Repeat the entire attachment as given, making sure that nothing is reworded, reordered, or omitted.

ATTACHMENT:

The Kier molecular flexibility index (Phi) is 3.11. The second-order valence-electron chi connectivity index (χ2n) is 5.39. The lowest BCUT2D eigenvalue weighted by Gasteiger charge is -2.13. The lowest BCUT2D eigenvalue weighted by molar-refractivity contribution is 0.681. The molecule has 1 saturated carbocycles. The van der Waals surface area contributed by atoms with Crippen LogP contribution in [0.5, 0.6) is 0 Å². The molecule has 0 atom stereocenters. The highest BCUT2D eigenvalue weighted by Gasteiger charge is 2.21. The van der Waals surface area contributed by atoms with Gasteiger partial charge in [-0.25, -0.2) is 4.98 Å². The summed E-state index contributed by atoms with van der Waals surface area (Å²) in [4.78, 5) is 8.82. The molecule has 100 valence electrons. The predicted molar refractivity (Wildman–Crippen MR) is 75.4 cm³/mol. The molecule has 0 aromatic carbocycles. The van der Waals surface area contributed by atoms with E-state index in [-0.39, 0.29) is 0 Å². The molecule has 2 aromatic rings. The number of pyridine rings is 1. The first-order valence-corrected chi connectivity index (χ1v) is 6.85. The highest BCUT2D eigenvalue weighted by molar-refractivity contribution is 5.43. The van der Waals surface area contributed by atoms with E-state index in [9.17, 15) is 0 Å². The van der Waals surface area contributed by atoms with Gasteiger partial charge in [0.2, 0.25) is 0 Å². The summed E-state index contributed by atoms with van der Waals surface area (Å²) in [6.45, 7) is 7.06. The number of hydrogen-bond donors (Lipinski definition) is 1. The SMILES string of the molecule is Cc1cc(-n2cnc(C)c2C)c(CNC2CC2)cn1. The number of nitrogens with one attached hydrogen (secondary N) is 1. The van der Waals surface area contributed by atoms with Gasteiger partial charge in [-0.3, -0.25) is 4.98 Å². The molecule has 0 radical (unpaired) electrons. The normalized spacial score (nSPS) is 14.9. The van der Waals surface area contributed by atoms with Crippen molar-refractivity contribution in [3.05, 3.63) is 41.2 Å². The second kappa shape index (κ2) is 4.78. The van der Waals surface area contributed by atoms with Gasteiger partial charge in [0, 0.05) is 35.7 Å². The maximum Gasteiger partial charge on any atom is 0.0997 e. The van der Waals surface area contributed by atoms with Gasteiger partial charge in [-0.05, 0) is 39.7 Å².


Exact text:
The Kier molecular flexibility index (Phi) is 3.11. The second-order valence-electron chi connectivity index (χ2n) is 5.39. The lowest BCUT2D eigenvalue weighted by Gasteiger charge is -2.13. The lowest BCUT2D eigenvalue weighted by molar-refractivity contribution is 0.681. The molecule has 1 saturated carbocycles. The van der Waals surface area contributed by atoms with Crippen LogP contribution in [0.5, 0.6) is 0 Å². The molecule has 0 atom stereocenters. The highest BCUT2D eigenvalue weighted by Gasteiger charge is 2.21. The van der Waals surface area contributed by atoms with Gasteiger partial charge in [-0.25, -0.2) is 4.98 Å². The summed E-state index contributed by atoms with van der Waals surface area (Å²) in [4.78, 5) is 8.82. The molecule has 100 valence electrons. The predicted molar refractivity (Wildman–Crippen MR) is 75.4 cm³/mol. The molecule has 0 aromatic carbocycles. The van der Waals surface area contributed by atoms with E-state index in [-0.39, 0.29) is 0 Å². The molecule has 2 aromatic rings. The number of pyridine rings is 1. The first-order valence-corrected chi connectivity index (χ1v) is 6.85. The highest BCUT2D eigenvalue weighted by molar-refractivity contribution is 5.43. The van der Waals surface area contributed by atoms with E-state index in [9.17, 15) is 0 Å². The van der Waals surface area contributed by atoms with Gasteiger partial charge in [0.2, 0.25) is 0 Å². The summed E-state index contributed by atoms with van der Waals surface area (Å²) in [6.45, 7) is 7.06. The number of hydrogen-bond donors (Lipinski definition) is 1. The SMILES string of the molecule is Cc1cc(-n2cnc(C)c2C)c(CNC2CC2)cn1. The number of nitrogens with one attached hydrogen (secondary N) is 1. The van der Waals surface area contributed by atoms with Gasteiger partial charge in [-0.3, -0.25) is 4.98 Å². The molecule has 0 radical (unpaired) electrons. The normalized spacial score (nSPS) is 14.9. The van der Waals surface area contributed by atoms with Crippen molar-refractivity contribution in [3.05, 3.63) is 41.2 Å². The second kappa shape index (κ2) is 4.78. The van der Waals surface area contributed by atoms with Gasteiger partial charge in [0, 0.05) is 35.7 Å². The maximum Gasteiger partial charge on any atom is 0.0997 e. The van der Waals surface area contributed by atoms with Gasteiger partial charge in [-0.05, 0) is 39.7 Å².